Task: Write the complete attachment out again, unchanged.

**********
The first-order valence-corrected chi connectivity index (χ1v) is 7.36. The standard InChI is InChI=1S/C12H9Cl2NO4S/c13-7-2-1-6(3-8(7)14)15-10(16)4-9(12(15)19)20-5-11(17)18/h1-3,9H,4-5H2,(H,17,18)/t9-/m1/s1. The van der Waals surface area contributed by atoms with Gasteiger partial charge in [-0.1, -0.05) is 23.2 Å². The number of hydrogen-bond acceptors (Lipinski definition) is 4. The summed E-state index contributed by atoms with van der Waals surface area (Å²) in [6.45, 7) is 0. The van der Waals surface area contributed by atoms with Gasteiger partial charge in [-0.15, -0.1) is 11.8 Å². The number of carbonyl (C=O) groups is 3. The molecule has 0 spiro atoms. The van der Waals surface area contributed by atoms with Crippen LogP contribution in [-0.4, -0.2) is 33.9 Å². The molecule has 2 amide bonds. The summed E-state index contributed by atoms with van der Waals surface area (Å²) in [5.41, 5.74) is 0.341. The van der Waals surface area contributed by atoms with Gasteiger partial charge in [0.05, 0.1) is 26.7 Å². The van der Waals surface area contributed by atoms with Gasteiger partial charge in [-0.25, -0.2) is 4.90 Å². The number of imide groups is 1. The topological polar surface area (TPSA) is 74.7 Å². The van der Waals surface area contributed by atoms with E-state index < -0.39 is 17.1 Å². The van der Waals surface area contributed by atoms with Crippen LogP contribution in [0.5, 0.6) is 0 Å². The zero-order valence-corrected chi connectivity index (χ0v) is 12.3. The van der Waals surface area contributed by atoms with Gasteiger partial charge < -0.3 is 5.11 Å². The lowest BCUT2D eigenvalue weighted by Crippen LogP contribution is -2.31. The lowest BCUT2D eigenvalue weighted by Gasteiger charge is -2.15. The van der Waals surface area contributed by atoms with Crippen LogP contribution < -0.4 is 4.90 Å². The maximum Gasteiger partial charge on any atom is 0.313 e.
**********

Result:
The first-order valence-corrected chi connectivity index (χ1v) is 7.36. The standard InChI is InChI=1S/C12H9Cl2NO4S/c13-7-2-1-6(3-8(7)14)15-10(16)4-9(12(15)19)20-5-11(17)18/h1-3,9H,4-5H2,(H,17,18)/t9-/m1/s1. The van der Waals surface area contributed by atoms with Gasteiger partial charge in [-0.1, -0.05) is 23.2 Å². The number of hydrogen-bond acceptors (Lipinski definition) is 4. The summed E-state index contributed by atoms with van der Waals surface area (Å²) in [6.45, 7) is 0. The van der Waals surface area contributed by atoms with Gasteiger partial charge in [-0.15, -0.1) is 11.8 Å². The number of carbonyl (C=O) groups is 3. The molecule has 0 spiro atoms. The van der Waals surface area contributed by atoms with Crippen LogP contribution in [-0.4, -0.2) is 33.9 Å². The molecule has 2 amide bonds. The summed E-state index contributed by atoms with van der Waals surface area (Å²) in [5.41, 5.74) is 0.341. The van der Waals surface area contributed by atoms with Gasteiger partial charge in [0.05, 0.1) is 26.7 Å². The van der Waals surface area contributed by atoms with Gasteiger partial charge in [-0.25, -0.2) is 4.90 Å². The number of imide groups is 1. The topological polar surface area (TPSA) is 74.7 Å². The van der Waals surface area contributed by atoms with E-state index < -0.39 is 17.1 Å². The van der Waals surface area contributed by atoms with Crippen LogP contribution in [0.5, 0.6) is 0 Å². The zero-order valence-corrected chi connectivity index (χ0v) is 12.3. The van der Waals surface area contributed by atoms with Gasteiger partial charge < -0.3 is 5.11 Å². The lowest BCUT2D eigenvalue weighted by Crippen LogP contribution is -2.31. The lowest BCUT2D eigenvalue weighted by Gasteiger charge is -2.15. The van der Waals surface area contributed by atoms with Crippen LogP contribution < -0.4 is 4.90 Å². The maximum Gasteiger partial charge on any atom is 0.313 e.